Dry Eye

Dry eye (keratoconjunctivitis sicca) is a common and often chronic condition, particularly in older adults and women, in which there is an insufficient quantity or unhealthy quality of tears to lubricate and nourish the eye. Despite being a very common and treatable disease, dry eye often goes undiagnosed and untreated.

With each blink of the eyelids, tears are spread across the front surface of the eye. Tears provide lubrication, reduce the risk of eye infection, wash away foreign matter on the eye, and keep the surface of the eyes smooth and clear. Tears are necessary to maintain the health of the eye and to provide clear vision. People with dry eyes either do not produce enough tears or have a poor quality of tears.

When you blink, a film of tears spreads over the eye, making the surface of the eye smooth and clear.  The tears consist of three layers, each with its own purpose:

  • An Oily (Lipid) Layer: produced by the Meibomian glands in the eyelids, forms the outermost surface of the tear film. Its main purpose is to smooth the tear surface and reduce evaporation of tears.
  • A Watery (Aquaeous) Layer: produced by the lacrimal glands in the eyelids, cleanses the eye and washes away foreign particles or irritants.
  • A Mucus (Mucin) Layer: produced by the conjunctiva. Mucus allows the watery layer to spread evenly over the surface of the eye and helps the eye remain moist. Without mucus, tears would not stick to the eye.

 

Though dry eyes can be a chronic condition, your eye doctor can prescribe a series of treatments to keep your eyes healthy, more comfortable, and prevent your vision from being affected.  Some of these treatments or actions include:

 

Adding Tear Solution – Mild cases of dry eyes can often be managed using over-the-counter artificial tear solutions. These can be used as often as needed to supplement natural tear production.

Adding Tear Ointment – Artificial tear ointments are also available over the counter for severe dry eyes. These ointments are great to use at night before bed. In fact you will still feel the effects of the ointment when you wake up in the morning, since ointments stay in the eyes longer than drops. They will make vision blurry. As a result, it is not advisable to use the artificial tear ointments during the day or while driving.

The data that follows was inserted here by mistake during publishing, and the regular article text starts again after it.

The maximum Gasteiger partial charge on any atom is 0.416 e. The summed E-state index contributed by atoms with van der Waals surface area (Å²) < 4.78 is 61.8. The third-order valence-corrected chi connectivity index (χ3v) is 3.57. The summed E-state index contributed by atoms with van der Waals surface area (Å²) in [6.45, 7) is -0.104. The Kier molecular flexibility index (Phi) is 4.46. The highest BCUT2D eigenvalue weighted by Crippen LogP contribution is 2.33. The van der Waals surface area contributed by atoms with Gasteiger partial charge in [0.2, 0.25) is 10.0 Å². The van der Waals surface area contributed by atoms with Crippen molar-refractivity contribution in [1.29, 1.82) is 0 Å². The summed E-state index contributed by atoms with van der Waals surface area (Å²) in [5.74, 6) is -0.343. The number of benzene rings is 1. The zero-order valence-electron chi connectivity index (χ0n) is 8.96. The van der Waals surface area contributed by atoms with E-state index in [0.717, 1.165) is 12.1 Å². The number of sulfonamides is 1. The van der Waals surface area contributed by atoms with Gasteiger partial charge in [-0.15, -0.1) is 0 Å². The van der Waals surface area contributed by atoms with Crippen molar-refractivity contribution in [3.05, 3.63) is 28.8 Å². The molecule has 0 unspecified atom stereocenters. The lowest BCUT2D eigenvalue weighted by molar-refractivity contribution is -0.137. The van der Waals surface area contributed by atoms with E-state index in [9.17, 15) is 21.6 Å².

Conserving Tears – An additional approach to reducing the symptoms of dry eyes is to keep natural tears in the eyes longer. This can be done by blocking the tear ducts through which the tears normally drain. The tear ducts can be blocked with tiny silicone or gel-like punctal plugs that can be removed, if needed. A surgical procedure to permanently close tear ducts can also be used. In either case, the goal is to keep the available tears in the eye longer to reduce problems related to dry eyes.

Increasing Tear Production – This is done through prescription eye drops that help increase your own tear production and by treating the eyelid and ocular surface inflammation.

Improving Tear Film Health – Omega-3s are a family of essential fatty acids (EFAs) that are anti-inflammatory in nature. These O3s aid in the reduction of inflammation of the lacrimal glands, leading to better tear production and improvement of Dry Eye Syndrome.  The combination of these nutrients helps support healthy vision and optimal eye health.

Treatment of the Contributing Eyelid or Ocular Surface Inflammation – Warm compresses, masks and lid massage, or eyelid cleaners are the mainstay for conservative treatment of ocular surface inflammation. In addition, prescription eye drops or ointments, may be recommended to help decrease inflammation of the eyelid margins.

Other simple steps to minimize environmental factors that cause or exacerbate dry eye include:

  • Avoid air blowing in your eyes. Don’t direct hair dryers, car heaters, air conditioners or fans toward your eyes.
  • Wear glasses on windy days and goggles while swimming. The wraparound style of glasses may help reduce the effects of the wind.
  • Add moisture to the air. In winter, a humidifier can add moisture to dry indoor air. Some people use specially designed glasses that form a moisture chamber around the eye, creating additional humidity. These glasses can be worn at night, and may be especially helpful for people that sleep with their eyes partially open. They can also be worn during the day to relieve dry eye symptoms.
  • Avoid rubbing your eyes. You can irritate your eyes further by rubbing them.
  • Take preventive steps. Use eye drops before, rather than after the symptoms begin; your eyes become irritated as a result of visually demanding activities. Try to avoid activities that might worsen the problem.
  • Remember to blink. Consciously blinking repeatedly helps spread your own tears more evenly. When performing tasks that require intense visual concentration, take occasional breaks and rest your eyes by closing your lids for several seconds.
  • Avoid smoke. Smoke, whether yours or someone else’s, can contribute to dry eyes.
  • Avoid anti-histamine or other allergy medications: Often these medications are designed to ‘dry up’ your nose; they tend to dry your eyes at the same time.
  • Stay hydrated by drinking plenty of water regardless of the season: If your body becomes dehydrated, so do your eyes.